Despite being overshadowed by her Greenwich Village associate Bob Dylan, American folk singer Karen Dalton was one of the most gifted singers of her time. A guitarist, banjoist and vocalist, Dalton didn’t achieve the critical success so many of her contemporaries did. And yet, today, her influence can be heard in artists such as Devendra Banhart and Aldous Harding, instigating a reappraisal of her impact on popular music.
So it is a joy to find rare footage of one of Dalton’s live performances, which has recently resurfaced. In revisiting the footage, it is clear that she was a unique talent. It captures, amongst other things, Dalton performing a rendition of Billie Holiday’s song ‘God Bless The Child’ live in New York in 1969. The clip provides a stunning insight into the way Dalton was able to hold her audiences in the very palm of her hand, captivating them with her vibrato-laden voice and unique delivery.
With two divorces behind her by the age of 21, Karen Dalton left her home in Oklahoma and quickly entrenched herself in the New York folk scene of the 1960s. Becoming a well-known personality amongst the musicians of Greenwich Village, Dalton played alongside the likes of Bob Dylan and Fred Neil, becoming a fixture at the famous Cafe Wha? folk club, and it is there that she would put on benefit concerts for local civil rights groups. Dylan would later call Dalton his favourite singer of all time: “Karen had a voice like Billie Holiday,” he said, “And played guitar like Jimmy Reed…I sang with her a couple of times.”
In this footage, it’s clear to see that Dalton was a woman to whom life had not been kind. With her world-weary voice, she was able to convey the struggles she faced at almost every turn. The most notable of these was her battle with alcohol and heroin addiction, habits that made recording and touring her music particularly difficult. She was also very averse to performing original songs, and in this footage, we see how she loses herself in the lyrics of Billie Holiday’s song, finding solace in her escape.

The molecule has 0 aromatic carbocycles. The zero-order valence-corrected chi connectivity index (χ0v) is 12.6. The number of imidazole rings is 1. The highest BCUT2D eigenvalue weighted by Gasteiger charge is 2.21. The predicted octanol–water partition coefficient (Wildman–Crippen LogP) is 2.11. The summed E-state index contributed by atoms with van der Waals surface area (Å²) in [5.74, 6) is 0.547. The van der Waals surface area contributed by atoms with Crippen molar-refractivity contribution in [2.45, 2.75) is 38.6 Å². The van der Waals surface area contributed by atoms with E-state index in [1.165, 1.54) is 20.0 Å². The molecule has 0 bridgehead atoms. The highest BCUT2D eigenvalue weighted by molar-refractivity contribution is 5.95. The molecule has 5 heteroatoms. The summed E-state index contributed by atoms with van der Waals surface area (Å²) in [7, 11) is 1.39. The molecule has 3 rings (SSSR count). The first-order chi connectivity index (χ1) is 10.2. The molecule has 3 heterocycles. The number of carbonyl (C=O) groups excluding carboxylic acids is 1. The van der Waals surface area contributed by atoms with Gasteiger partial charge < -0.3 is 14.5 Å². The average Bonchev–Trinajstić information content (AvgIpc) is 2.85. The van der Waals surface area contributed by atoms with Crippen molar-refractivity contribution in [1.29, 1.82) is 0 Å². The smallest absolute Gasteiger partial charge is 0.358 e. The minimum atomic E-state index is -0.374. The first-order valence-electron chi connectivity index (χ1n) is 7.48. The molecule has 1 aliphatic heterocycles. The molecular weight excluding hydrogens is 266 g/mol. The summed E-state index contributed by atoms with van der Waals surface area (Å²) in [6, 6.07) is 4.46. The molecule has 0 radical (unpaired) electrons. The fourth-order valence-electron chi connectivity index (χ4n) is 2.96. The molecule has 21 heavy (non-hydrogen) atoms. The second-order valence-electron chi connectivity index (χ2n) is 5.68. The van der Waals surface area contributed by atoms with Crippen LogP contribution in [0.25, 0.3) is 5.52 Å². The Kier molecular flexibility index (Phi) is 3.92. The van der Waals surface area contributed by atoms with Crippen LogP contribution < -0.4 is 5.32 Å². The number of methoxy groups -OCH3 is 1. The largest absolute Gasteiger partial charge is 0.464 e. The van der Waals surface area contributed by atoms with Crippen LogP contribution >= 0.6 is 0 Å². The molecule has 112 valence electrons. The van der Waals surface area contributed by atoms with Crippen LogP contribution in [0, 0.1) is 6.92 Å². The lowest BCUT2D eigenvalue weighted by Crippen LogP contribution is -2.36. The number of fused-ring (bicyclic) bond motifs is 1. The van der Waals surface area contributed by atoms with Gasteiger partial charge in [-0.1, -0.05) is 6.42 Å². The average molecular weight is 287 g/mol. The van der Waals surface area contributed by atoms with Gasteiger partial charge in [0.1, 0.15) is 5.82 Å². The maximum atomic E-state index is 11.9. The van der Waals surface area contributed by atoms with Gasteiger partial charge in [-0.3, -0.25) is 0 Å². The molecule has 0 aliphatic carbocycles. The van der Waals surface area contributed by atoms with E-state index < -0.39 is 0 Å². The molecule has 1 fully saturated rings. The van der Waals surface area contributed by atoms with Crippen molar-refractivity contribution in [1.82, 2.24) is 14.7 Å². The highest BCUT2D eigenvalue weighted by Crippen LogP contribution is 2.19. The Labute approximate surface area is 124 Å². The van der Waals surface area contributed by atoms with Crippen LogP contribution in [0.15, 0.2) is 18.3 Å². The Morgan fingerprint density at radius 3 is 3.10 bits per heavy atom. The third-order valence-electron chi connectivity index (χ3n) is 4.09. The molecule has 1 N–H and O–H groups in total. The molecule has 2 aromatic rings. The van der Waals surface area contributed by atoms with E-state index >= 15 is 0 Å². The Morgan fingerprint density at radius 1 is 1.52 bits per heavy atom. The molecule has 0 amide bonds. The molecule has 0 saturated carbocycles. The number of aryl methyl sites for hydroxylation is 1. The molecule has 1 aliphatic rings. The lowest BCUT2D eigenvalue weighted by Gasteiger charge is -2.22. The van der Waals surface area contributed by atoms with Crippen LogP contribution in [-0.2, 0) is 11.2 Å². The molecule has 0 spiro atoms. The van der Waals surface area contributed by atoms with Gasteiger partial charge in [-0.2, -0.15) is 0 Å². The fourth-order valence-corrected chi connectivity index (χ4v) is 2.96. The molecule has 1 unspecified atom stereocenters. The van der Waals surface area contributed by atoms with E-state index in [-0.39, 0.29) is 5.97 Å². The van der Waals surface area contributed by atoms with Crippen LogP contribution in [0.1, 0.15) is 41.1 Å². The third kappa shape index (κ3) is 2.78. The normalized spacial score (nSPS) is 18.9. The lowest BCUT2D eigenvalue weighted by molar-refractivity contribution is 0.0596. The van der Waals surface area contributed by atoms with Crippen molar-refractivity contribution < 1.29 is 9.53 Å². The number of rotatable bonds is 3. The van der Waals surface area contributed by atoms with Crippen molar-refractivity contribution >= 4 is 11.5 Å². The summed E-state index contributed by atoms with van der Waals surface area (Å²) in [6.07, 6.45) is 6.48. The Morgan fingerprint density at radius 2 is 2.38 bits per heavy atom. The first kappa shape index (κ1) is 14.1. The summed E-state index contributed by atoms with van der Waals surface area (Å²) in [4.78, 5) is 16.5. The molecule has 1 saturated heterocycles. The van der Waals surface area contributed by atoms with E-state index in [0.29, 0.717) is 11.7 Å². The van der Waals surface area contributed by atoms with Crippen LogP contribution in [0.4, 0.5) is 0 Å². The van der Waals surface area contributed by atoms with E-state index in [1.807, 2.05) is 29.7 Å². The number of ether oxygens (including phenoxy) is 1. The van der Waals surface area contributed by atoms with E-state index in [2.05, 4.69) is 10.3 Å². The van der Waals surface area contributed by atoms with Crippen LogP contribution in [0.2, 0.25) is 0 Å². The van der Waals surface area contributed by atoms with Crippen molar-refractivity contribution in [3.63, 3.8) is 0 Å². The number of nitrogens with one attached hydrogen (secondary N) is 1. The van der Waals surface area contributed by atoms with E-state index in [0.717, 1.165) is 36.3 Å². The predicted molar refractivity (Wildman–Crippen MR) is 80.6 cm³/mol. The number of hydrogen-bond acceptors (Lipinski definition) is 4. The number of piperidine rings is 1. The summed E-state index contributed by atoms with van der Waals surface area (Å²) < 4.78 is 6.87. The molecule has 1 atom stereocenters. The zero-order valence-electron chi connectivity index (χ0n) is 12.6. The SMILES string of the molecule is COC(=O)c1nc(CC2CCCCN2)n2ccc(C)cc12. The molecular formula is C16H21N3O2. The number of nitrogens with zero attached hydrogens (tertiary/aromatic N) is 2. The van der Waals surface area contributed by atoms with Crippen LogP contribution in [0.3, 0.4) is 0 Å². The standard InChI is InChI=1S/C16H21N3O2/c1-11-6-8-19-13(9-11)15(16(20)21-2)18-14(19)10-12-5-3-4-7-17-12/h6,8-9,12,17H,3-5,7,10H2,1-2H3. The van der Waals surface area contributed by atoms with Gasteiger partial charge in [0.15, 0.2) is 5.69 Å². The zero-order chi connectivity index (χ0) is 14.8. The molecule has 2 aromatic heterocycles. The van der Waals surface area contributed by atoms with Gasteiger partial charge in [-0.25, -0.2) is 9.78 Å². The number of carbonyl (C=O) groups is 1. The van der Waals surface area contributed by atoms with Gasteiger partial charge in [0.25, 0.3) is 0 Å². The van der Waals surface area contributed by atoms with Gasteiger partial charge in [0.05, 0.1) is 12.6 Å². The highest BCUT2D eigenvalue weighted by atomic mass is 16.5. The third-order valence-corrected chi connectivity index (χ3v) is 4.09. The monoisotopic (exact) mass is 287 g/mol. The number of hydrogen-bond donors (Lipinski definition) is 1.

However, the video also contains some stunning footage taken outside the cabin to which she moved with her husband Richard Tucker and daughter Abralyn during the 1960s. Tucked away in a small mining cabin in Summervill, Dalton would record a good deal of material in the cabin, some of which was released posthumously in the recent album 1966. The footage is absolutely beautiful. Dalton sits in the tall grass outside her home and, with her guitar on her knee, plays through songs like ‘Little Bit Of Rain’ with a quivering intensity. She seems more like a candle flame than a human being, always on the cusp of dissolving into thin air.
We’re also given a chance to see inside the cabin itself. Despite the fact that it had no running water or electricity, Dalton felt much more comfortable there than she did in New York. Watching Dalton walk through the landscape around her home, one wonders whether, if she had just stayed in Summervill instead of returning to New York, she would have had a happier life. Dalton was consistently shunned by the folk community there, but in this footage, she seems entirely at peace.
Dalton would eventually succumb to her heroin addiction, dying of an AIDS-related illness in 1993 at the age of 55. But in her wake, she left a quiet legacy. And today, her popularity is undergoing a renewal, with artists like Adele and Nick Cave citing her as an important influence.
You can watch the full video, below.